By Max Neopikhanov

(The Article has been edited to correct the 116ms figure quoted from Eurogamer.)

Nintendo is poised to achieve another hit with its upcoming Wii U console, thanks in part to their banking on the consumer becoming enthralled by Wii U’s tablet-like game controller.  Likely due in part to the overwhelming success of tablets in the consumer electronics market and the growing interest in cloud based gaming; Nintendo wants to bring in these consumers to the console market in the same way that it brought new consumers with the original Wii’s motion controller.

Sony and Microsoft soon tried to emulate Nintendo’s success with their own version of motion gameplay.  This time around, it seems that Nintendo has taken a page out of Sony’s playbook and turned what was originally a novel, complementary remote play feature of Sony’s Playstation Portable, into a prime selling point.

The idea is simple enough: play all your favorite games straight through the controller.  No television required, just maintain close proximity to the console and all the content will be streamed directly to the controller’s screen.  This was the original promise of remote play when Sony released the service a few years ago.  With the expensive cost of the Playstation 3, the PSP’s lack of a second analog stick, additional trigger buttons and an underpowered wireless 802.11b wireless card, remote play never quite reached its potential as efficient local game streaming.

Nintendo has designed the Wii U to overcome all the issues Sony initially had with the PSP’s implementation of the technology with the gamepad controller being and important and ancillary peripheral as opposed to the PSP’s supplementary and inefficient function as a mobile screen.  It is a much more efficacious approach and also much more expensive and risky, and risky moves have become Nintendo’s forte over the past few years with the Wii and the 3DS.

That’s not to say that Sony has thrown in the towel and given up its technology.  Sony has taken steps to improve remote play capabilities in its latest PS Vita handheld, but is it too late?

The struggling electronics giant has, at least in theory, all the tools and hardware, in the form of the PS Vita and the PS3, to make the Wii U gamepad selling point moot if it can overcome a few hurdles.

The Technology

The PS Vita communicates with the PS3 through 802.11n over a 2.4 GHz band – effective at about 25-30 feet.

The tech behind the Wii U pad has not been revealed but a Nintendo representative has gone on record to say the controller will have optimum performance at less than 8 meters, about 26 feet, which is around the same ball park of a Vita using remote play.

The range at which the device can communicate is largely unimportant if the latency is so great as to make games unresponsive and ultimately unplayable.  How will the Vita and the Wii U pad stack up?

Based on preliminary tests done by Eurogamer, the Wii U has latency of about 116ms ahead of an HDTV when playing New Super Mario Brothers about three or four feet away from the console, which is quite frankly, incredible.

My personal tests with the Vita through playing God of War over remote play yielded approximate results that, while somewhat higher, still allow the game to be enjoyed fairly lag free with an occasional, very minor lag spike.

Ultimately, the Wii U edges out against the PS vita when it comes to input latency, but is closely tied in signal strength, at least according to preliminary reports.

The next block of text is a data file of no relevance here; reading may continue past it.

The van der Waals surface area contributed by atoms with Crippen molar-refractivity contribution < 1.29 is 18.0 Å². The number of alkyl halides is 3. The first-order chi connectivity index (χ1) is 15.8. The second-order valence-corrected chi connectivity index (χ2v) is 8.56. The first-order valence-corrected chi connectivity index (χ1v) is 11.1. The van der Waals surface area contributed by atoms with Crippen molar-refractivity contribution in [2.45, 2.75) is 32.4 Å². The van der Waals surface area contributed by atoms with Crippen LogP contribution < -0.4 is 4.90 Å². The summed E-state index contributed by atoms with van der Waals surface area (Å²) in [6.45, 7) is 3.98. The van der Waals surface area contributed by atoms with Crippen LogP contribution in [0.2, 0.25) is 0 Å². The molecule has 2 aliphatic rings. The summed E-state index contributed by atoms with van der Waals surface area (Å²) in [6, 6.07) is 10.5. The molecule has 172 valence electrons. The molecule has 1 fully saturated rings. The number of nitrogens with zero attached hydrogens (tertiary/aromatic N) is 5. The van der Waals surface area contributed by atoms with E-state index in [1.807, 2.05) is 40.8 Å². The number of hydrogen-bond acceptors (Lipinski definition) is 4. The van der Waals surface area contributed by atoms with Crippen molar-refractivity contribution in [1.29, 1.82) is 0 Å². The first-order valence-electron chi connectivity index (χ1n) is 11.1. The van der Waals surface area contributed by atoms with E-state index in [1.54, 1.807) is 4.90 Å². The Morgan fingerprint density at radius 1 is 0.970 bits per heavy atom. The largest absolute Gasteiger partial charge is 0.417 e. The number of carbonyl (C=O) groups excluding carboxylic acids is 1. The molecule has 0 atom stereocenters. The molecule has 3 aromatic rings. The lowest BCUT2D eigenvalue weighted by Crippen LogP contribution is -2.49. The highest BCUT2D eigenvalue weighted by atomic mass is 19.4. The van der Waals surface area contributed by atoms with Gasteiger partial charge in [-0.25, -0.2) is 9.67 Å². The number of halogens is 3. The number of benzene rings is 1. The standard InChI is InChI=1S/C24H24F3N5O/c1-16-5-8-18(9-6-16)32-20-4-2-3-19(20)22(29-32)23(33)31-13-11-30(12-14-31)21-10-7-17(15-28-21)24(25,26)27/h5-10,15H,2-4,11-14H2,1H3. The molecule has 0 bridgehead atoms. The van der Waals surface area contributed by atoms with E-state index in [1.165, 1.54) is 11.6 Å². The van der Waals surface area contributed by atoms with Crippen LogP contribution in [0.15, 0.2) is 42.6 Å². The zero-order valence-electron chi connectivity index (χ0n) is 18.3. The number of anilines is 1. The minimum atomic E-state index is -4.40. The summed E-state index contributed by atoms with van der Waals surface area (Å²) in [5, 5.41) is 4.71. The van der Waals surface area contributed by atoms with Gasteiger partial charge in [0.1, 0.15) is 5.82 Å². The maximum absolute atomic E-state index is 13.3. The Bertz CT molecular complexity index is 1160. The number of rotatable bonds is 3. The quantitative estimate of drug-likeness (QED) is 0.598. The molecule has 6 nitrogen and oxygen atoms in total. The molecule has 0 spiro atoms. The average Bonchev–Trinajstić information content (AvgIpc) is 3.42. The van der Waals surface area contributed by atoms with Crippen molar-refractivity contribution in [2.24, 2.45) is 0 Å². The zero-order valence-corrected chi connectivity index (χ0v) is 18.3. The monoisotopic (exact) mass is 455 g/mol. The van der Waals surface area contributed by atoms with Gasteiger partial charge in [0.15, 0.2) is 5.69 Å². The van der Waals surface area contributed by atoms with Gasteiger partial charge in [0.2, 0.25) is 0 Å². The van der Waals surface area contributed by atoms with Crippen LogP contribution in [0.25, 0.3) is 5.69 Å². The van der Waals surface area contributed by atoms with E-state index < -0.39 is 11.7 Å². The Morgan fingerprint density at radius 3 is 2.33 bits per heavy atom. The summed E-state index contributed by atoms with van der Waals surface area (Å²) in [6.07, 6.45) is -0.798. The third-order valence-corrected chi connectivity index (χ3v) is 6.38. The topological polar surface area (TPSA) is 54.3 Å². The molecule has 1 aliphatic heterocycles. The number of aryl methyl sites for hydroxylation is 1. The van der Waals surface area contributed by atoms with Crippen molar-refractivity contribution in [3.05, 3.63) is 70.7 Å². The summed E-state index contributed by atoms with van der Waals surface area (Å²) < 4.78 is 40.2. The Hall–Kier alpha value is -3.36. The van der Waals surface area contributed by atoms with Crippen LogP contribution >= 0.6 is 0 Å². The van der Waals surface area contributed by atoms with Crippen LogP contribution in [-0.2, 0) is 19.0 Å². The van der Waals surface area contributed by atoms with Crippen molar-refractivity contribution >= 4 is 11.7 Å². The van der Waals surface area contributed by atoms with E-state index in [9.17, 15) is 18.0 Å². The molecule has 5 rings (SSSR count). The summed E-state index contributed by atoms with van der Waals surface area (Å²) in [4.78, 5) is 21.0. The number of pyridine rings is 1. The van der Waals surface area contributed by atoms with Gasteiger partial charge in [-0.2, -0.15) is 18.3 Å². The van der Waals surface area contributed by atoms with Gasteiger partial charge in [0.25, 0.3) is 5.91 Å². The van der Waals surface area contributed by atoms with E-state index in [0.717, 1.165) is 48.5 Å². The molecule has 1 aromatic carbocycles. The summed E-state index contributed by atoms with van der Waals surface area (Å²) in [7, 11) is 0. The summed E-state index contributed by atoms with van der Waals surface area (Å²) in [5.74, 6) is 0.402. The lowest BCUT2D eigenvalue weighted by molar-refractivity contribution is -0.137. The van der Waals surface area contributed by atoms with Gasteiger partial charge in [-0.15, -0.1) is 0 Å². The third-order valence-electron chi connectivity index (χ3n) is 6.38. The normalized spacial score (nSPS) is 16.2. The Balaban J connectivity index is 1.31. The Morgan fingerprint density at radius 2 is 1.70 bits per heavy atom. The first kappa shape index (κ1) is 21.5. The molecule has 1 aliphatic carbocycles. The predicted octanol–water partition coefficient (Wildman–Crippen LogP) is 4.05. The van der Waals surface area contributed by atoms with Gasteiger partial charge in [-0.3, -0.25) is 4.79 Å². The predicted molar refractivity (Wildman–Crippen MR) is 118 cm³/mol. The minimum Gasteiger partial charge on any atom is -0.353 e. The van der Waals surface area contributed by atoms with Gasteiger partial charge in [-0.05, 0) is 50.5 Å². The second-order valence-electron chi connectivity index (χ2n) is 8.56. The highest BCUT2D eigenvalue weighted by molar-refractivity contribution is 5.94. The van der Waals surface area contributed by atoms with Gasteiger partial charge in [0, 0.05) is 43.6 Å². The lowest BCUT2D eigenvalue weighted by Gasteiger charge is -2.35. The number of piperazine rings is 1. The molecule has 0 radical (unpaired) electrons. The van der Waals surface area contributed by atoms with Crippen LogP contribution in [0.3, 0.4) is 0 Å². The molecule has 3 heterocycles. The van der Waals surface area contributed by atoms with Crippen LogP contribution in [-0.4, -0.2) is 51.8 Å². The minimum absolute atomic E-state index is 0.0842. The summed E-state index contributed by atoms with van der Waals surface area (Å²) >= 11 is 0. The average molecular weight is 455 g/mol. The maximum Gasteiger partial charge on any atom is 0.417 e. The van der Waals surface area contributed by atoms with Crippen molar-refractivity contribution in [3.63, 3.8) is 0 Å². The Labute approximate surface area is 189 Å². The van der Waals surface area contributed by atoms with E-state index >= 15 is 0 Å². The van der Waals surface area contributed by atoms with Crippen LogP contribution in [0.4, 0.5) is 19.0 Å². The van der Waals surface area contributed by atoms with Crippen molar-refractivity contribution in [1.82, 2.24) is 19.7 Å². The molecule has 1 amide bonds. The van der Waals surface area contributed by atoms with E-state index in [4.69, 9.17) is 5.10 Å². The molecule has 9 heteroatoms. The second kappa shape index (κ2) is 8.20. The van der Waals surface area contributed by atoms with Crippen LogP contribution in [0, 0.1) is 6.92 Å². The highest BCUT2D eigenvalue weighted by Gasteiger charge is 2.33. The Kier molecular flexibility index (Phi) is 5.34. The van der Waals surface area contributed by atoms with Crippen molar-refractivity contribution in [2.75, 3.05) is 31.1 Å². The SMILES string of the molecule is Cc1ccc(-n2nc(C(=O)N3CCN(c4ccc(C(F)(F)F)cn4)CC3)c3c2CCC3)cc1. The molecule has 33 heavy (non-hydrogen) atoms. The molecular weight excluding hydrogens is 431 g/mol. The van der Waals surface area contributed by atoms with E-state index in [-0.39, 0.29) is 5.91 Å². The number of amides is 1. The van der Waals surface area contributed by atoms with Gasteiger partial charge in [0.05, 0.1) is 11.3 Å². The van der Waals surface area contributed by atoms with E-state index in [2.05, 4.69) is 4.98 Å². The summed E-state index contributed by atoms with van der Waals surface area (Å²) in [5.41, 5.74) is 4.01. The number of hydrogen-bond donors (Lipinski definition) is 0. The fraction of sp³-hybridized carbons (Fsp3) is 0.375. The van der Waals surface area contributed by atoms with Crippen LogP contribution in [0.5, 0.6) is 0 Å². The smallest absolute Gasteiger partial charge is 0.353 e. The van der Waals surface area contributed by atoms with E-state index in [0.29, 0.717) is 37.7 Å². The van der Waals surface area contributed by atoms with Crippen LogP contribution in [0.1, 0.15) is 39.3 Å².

With games actually being playable and enjoyable on both devices, the next important factor is the image quality.  After all, most gamers wouldn’t appreciate low bit rate content at a very low resolution on their brand new device in the year 2012 – especially when high definition video can be streamed through cellular broadband to pretty much any device.

The Wii U tablet has been reported to boast excellent image quality that appears free of artifacting or other eye-sores often associated with streaming video.

Picture quality on the Vita isn’t as great but is generally serviceable

The device has three options that range from near perfect, albeit bandwidth demanding image quality that effectively requires a 15-20 feet distance from the console, to  very low bitrate, early 2006 Youtube-ish quality for poor signal conditions or when playing at more than 35 feet.

The middle option is functionally ubiquitous enough to be selected when playing at different ranges from the console yet provides a nice balance in quality between the other options.  Fast moving scenes may show some artifacts but everything generally looks pleasing to the eye.

The Wii U gamepad has been reported by Nintendo representative to have three different power levels based on range from the console, although the exact specifics of their effect on image quality have not been revealed.

Superior image quality during optimal conditions goes to the Nintendo Wii U, based on empirical tests and preliminary reports.

Perhaps the one area where Sony’s handheld can outperform and outshine the dedicated streaming technology in Wii U’s gamepad is the Vita’s support for remote play over a wireless internet connection.  If the distance between the PS3 console transmitting the content and the Vita receiving it isn’t more than a few miles, to avoid high latency, and the internet connection for both is fast and stable, then remote play can offer a relatively smooth and enjoyable gaming experience when far away from your home console.

You may not get decent performance using public Wifi while having a coffee at Starbucks but a dedicated connection at a friend’s house can possibly eke out enough performance to enjoy a game or two while away from home.

Nintendo could in theory announce similar support for the Wii U gamepad but nothing has been mentioned or discussed yet.

The Software